k = 25,
xt = list(penalty = rw_penalty)),
data = dat,
# Keep all factor levels in the data
drop.unused.levels = FALSE,
method = "REML")
summary(mod2)
# draw() doesn't work yet for MRFs
draw(mod2)
# plot_predictions() will work, but the result isn't what we're after
plot_predictions(mod2, by = c('time_factor', 'x'),
newdata = datagrid(x = mean_round,
time_factor = 1:(N + 20))) +
geom_vline(xintercept = N, linetype = 'dashed')
# Because 'time' is a factor here, it is a bit harder to visualise. It is probably
# easier to resort to our own plots. Create a datagrid() for predicting over
newdat <- datagrid(model = mod2,
x = mean_round,
time_factor = 1:(N + 20)) %>%
# Add a continuous version of 'time' for plotting
dplyr::mutate(time = 1:(N + 20))
# Predict from the model using this grid
preds <- predict(mod2,
newdata = newdat,
type = 'response', se = TRUE)
newdat$pred <- preds$fit
newdat$upper <- preds$fit + 1.96*preds$se.fit
newdat$lower <- preds$fit - 1.96*preds$se.fit
# Visualise the predictions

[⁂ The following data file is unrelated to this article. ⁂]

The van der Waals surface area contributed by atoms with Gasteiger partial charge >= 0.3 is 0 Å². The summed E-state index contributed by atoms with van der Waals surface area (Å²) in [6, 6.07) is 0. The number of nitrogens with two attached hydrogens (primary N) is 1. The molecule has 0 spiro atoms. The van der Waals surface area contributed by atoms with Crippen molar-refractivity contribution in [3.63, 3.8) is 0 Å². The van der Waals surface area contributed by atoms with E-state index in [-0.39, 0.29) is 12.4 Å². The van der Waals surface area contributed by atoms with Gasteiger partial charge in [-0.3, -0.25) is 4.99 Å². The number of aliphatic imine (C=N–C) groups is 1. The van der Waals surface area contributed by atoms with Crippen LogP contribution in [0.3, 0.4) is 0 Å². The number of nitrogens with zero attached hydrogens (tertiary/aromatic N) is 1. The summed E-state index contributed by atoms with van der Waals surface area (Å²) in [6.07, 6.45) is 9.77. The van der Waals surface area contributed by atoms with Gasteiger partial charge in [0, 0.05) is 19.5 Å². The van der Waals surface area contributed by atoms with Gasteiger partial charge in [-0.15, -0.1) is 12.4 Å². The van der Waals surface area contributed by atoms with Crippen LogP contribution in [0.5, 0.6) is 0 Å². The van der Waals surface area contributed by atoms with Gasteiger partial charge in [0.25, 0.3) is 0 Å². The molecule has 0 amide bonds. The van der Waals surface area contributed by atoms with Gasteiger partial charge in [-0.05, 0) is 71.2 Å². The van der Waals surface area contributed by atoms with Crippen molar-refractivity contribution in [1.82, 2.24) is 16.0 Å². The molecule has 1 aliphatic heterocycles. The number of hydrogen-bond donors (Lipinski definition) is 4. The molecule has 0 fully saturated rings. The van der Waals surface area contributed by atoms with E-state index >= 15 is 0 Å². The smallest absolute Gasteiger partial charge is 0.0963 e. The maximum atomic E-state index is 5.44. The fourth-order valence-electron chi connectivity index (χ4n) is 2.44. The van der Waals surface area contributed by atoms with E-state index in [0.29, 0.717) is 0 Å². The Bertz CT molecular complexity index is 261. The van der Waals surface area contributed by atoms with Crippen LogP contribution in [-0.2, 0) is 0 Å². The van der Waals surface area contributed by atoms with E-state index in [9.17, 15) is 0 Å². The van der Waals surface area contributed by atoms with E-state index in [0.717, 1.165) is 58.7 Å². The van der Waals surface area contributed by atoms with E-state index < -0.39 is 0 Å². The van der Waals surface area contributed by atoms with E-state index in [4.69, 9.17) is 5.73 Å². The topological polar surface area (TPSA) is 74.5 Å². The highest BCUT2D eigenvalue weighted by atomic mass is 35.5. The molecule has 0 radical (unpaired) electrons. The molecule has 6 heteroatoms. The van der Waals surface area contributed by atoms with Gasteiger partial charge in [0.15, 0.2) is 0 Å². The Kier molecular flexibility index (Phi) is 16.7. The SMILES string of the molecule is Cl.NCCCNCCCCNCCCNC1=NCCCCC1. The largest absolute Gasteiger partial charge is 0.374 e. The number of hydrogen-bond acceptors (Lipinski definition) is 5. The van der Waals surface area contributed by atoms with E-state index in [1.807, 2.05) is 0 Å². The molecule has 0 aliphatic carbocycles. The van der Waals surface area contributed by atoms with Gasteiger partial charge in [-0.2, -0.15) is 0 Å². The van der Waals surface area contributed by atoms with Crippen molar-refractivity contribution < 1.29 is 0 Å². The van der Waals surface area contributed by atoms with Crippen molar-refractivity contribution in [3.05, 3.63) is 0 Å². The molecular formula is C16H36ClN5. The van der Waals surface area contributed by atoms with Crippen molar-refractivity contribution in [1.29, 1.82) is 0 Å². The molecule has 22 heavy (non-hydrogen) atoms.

ggplot(newdat, aes(x = time, y = pred)) +
geom_line(linewidth = 1, alpha = 0.6, col = 'darkred') +
geom_ribbon(aes(ymin = lower, ymax = upper),
alpha = 0.3, col = NA, fill = 'darkred') +
theme_classic() +
theme(legend.position = 'none')
# These extrapolations are much more realistic
#### Bonus tasks ####
# 1. Plot residuals of mod2 against the predictor x, and against time, to
# look for any unmodelled autocorrelation
# 2. Compare the mgcv models (mod0, mod1 and mod2)
# Generalized Likelihood Ratio test (hint, see anova.gam() for help)
?anova.gam
# 3. If you have mvgam installed, you can go one better using the dynamic() wrapper
# to model the temporal effect with a Gaussian Process
library(mvgam)
mod3 <- mvgam(y ~ dynamic(x, k = 25, scale = FALSE),
data = dat,
family = gaussian())
# Use mcmc_plot() to inspect posterior estimates for the GP parameters,
# and compare them to the simulated truths
?mcmc_plot.mvgam
# Use plot_predictions() as you did for mod1 to inspect how the time-varying
# effect extrapolates